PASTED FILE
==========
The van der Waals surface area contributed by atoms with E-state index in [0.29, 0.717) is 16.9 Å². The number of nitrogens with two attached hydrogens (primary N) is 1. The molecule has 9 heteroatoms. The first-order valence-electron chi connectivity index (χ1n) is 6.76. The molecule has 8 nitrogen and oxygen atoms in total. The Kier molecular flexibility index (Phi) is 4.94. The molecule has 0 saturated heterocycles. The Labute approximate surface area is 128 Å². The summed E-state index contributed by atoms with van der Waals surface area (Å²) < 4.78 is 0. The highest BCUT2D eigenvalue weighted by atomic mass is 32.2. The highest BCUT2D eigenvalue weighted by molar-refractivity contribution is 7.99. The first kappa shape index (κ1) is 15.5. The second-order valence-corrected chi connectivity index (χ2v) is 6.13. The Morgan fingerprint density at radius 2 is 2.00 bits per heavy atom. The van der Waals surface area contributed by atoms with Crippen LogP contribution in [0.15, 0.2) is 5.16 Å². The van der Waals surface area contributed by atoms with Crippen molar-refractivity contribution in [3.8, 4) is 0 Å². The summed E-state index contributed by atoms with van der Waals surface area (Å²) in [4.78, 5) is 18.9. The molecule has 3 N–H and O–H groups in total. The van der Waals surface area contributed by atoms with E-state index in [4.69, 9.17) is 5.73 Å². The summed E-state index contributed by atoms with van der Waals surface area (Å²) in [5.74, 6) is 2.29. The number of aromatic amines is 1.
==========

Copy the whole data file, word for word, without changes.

The van der Waals surface area contributed by atoms with E-state index in [0.29, 0.717) is 16.9 Å². The number of nitrogens with two attached hydrogens (primary N) is 1. The molecule has 9 heteroatoms. The first-order valence-electron chi connectivity index (χ1n) is 6.76. The molecule has 8 nitrogen and oxygen atoms in total. The Kier molecular flexibility index (Phi) is 4.94. The molecule has 0 saturated heterocycles. The Labute approximate surface area is 128 Å². The summed E-state index contributed by atoms with van der Waals surface area (Å²) < 4.78 is 0. The highest BCUT2D eigenvalue weighted by atomic mass is 32.2. The highest BCUT2D eigenvalue weighted by molar-refractivity contribution is 7.99. The first kappa shape index (κ1) is 15.5. The second-order valence-corrected chi connectivity index (χ2v) is 6.13. The Morgan fingerprint density at radius 2 is 2.00 bits per heavy atom. The van der Waals surface area contributed by atoms with Crippen LogP contribution in [0.15, 0.2) is 5.16 Å². The van der Waals surface area contributed by atoms with Crippen molar-refractivity contribution in [3.8, 4) is 0 Å². The summed E-state index contributed by atoms with van der Waals surface area (Å²) in [4.78, 5) is 18.9. The molecule has 3 N–H and O–H groups in total. The van der Waals surface area contributed by atoms with E-state index in [4.69, 9.17) is 5.73 Å². The summed E-state index contributed by atoms with van der Waals surface area (Å²) in [5.74, 6) is 2.29. The number of aromatic amines is 1.